In this introductory course, you will learn the essential features of Sinatra that you will end up using every day. The course topics are:

  • What is Sinatra?
  • Sinatra Installation and its dependencies
  • Routes
  • set
  • before block
  • pass
  • status
  • Building a trivial Sinatra application
  • Deployment of a Sinatra app to Heroku
  • Views – ERB and HAML
  • Handler
  • Form parameters
  • Layouts
  • Error Handling – 404 and 500
  • Helpers
  • Exercises
    • Hosting a static webpage on Heroku
    • Text String Reversal Service
    • Stock Exchange Quote Service
    • Using Sinatra to access the Google+ API
    • Running a Sinatra app using JRuby
    • A Sorter Web Service in Sinatra
    • Finding Photos on Flickr
    • A Sinatra app to access GEO Info via GeoCoder
    • Sinatra Street View
    • Simple CRUD app with ActiveRecord, SQLite3 and YAML
  • Using Rack Middleware

You can read through the RubyLearning FAQ.

Some Fun Apps

Sinatra Icon

Here are some of the fun apps created by the previous batch participants and deployed to Heroku:

Yes, you too can build all such applications and many more.

Famous Rubyists using Sinatra talked to RubyLearning and gave us their views on:

Also, thanks to Adam Keys, Aaron Quint, and Ryan Tomayko for sharing their expertise on Sinatra with the course participants.

So hurry, registrations have started.

By the end of the course, you can quickly create your own tiny web-applications in Ruby and write lots of small services.

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A “FREE” Ruby Metaprogramming Course – Learn to Think in Ruby

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A New Ruby Metaprogramming Course

On February 24, 2013, Ruby comes of age and RubyLearning celebrates Ruby’s 20th birthday by offering you this “Free” course.

Happy Birthday Ruby!

After the huge success of the first seven Ruby Metaprogramming batches, RubyLearning now announces the eight batch.

Course dates

The online course starts on Sunday 24th Feb. 2013. It’s a 9 day course.

What’s Ruby Metaprogramming?

Paolo Perrotta has this to say:

As a Ruby programmer, you already know how much fun it is. Now see how to unleash its power, digging under the surface and exploring the language’s most advanced features: a collection of techniques and tricks known as metaprogramming. Once the domain of expert Rubyists, metaprogramming is now accessible to programmers of all levels – from beginner to expert.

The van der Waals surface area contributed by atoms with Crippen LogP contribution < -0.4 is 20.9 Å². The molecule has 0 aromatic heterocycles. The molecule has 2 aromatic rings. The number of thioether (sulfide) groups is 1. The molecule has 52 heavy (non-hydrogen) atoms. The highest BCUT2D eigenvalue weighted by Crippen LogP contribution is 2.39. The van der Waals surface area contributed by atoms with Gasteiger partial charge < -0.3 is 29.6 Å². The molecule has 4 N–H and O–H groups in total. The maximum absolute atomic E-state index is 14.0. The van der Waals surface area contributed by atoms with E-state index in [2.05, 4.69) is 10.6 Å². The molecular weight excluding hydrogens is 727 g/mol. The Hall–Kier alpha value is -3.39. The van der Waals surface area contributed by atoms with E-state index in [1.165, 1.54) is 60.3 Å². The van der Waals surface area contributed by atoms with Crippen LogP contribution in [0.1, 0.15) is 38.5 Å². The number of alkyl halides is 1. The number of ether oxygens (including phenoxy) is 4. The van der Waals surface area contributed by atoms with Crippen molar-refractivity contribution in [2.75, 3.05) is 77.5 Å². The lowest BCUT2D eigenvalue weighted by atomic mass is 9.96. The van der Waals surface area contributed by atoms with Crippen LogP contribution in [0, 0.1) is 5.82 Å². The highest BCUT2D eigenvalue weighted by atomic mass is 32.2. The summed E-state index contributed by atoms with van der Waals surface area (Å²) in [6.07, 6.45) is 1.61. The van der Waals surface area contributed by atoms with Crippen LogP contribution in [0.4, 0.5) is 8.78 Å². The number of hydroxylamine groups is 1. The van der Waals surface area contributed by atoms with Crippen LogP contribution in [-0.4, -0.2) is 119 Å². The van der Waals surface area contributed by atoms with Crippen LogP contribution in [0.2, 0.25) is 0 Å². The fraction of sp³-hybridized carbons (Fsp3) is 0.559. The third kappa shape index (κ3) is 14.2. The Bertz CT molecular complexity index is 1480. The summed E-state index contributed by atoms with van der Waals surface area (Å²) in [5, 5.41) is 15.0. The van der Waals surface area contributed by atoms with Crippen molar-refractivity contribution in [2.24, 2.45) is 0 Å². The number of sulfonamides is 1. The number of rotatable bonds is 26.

Paolo goes on to say the following in a recent interview:

I realized that metaprogramming sits at the very heart of the language, and when you understand metaprogramming, that’s the moment you start “thinking in Ruby”.

Who’s It For?

You need some background in Ruby programming to make the most out of this course.

Is the course really free?

A lot of effort and time goes into building such a course and we would really love that you pay at least US$ 10 for the course. Since this is a “Pay if you Want” course, you are under no obligation to pay anything at all and hence the course would be free for you.

How do I register?

  • If you want to take the course for free, please create an account at rubylearning.org and send us at satish [at] rubylearning.org – the email address with which you have registered.
  • Those of you who want to help RubyLearning maintain the site, the various courses and provide quality content, you can pay either by Paypal or send cash via Western Union Money Transfer or by bank transfer (if you are in India).
  • Once you pay the fees below, register on the RubyLearning.org site and send us your name and registered email id while creating an account at RubyLearning.org to satish [at] rubylearning [dot] org We will enrol you into the course which normally takes place within 48 hours.

After you click the “Pay Now” button below, you will be taken to a webpage as shown below.

Please enter the amount you want to pay for the course in the “Item price” field and click on the “Update” link. You can safely pay via PayPal.

You can now pay the Course Fees by clicking on the “Pay Now” button below.

What Will I Learn?

The brief outline of this course is:

Working on the follwoing exercises will teach you many new methods and techniques used in metaprogramming.

  • Exercise 1: Get the values from outside the class.
  • Exercise 2: Add your code to display ‘I like metaprogramming!’
  • Exercise 3: Show lots of ways to define singleton method.
  • Exercise 4: Glance into Ruby inside with binding method.
  • Exercise 5: Define the class without class and def.
  • Exercise 6: Write Baby Shoes – a very tiny GUI DSL

Course conducted by

  • ashbb from Japan with 24×7 help from the mentors at RubyLearning.

So hurry, registrations have started.

By the end of the course, and to reiterate what Paolo Perrotta said, you will understand metaprogramming and that’s the moment you will start “thinking in Ruby”.

This FAQ would help answer most of your queries.

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A “Free” online course: Sinatra 101

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A “Free” online course: Sinatra 101

RubyLearning announces the tenth batch of its “Free” online “Sinatra 101” course starting from Saturday 2nd Mar. 2013.

Sinatra – quickly create tiny web apps and services

What’s Sinatra?

Sinatra is a micro-framework for quickly creating tiny web-applications and small services in Ruby. It is not a Model-View-Controller (MVC) based framework.